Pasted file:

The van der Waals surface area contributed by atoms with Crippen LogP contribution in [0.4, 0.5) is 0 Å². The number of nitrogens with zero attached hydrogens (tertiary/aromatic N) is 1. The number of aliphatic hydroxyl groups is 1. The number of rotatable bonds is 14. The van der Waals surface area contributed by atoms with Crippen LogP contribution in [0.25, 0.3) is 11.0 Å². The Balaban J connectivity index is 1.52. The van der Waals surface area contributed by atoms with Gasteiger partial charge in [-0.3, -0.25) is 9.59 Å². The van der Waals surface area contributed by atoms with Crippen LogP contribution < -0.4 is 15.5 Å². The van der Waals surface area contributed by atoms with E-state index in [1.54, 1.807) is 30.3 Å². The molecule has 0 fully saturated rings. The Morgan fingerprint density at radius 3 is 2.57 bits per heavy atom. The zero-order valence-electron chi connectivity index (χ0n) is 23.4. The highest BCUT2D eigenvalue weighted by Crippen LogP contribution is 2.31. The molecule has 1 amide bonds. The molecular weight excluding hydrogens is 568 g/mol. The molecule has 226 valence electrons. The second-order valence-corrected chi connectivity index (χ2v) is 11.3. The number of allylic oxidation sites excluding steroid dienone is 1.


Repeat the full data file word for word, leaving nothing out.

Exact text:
The van der Waals surface area contributed by atoms with Crippen LogP contribution in [0.4, 0.5) is 0 Å². The number of nitrogens with zero attached hydrogens (tertiary/aromatic N) is 1. The number of aliphatic hydroxyl groups is 1. The number of rotatable bonds is 14. The van der Waals surface area contributed by atoms with Crippen LogP contribution in [0.25, 0.3) is 11.0 Å². The Balaban J connectivity index is 1.52. The van der Waals surface area contributed by atoms with Gasteiger partial charge in [-0.3, -0.25) is 9.59 Å². The van der Waals surface area contributed by atoms with Crippen LogP contribution < -0.4 is 15.5 Å². The van der Waals surface area contributed by atoms with E-state index in [1.54, 1.807) is 30.3 Å². The molecule has 0 fully saturated rings. The Morgan fingerprint density at radius 3 is 2.57 bits per heavy atom. The zero-order valence-electron chi connectivity index (χ0n) is 23.4. The highest BCUT2D eigenvalue weighted by Crippen LogP contribution is 2.31. The molecule has 1 amide bonds. The molecular weight excluding hydrogens is 568 g/mol. The molecule has 226 valence electrons. The second-order valence-corrected chi connectivity index (χ2v) is 11.3. The number of allylic oxidation sites excluding steroid dienone is 1.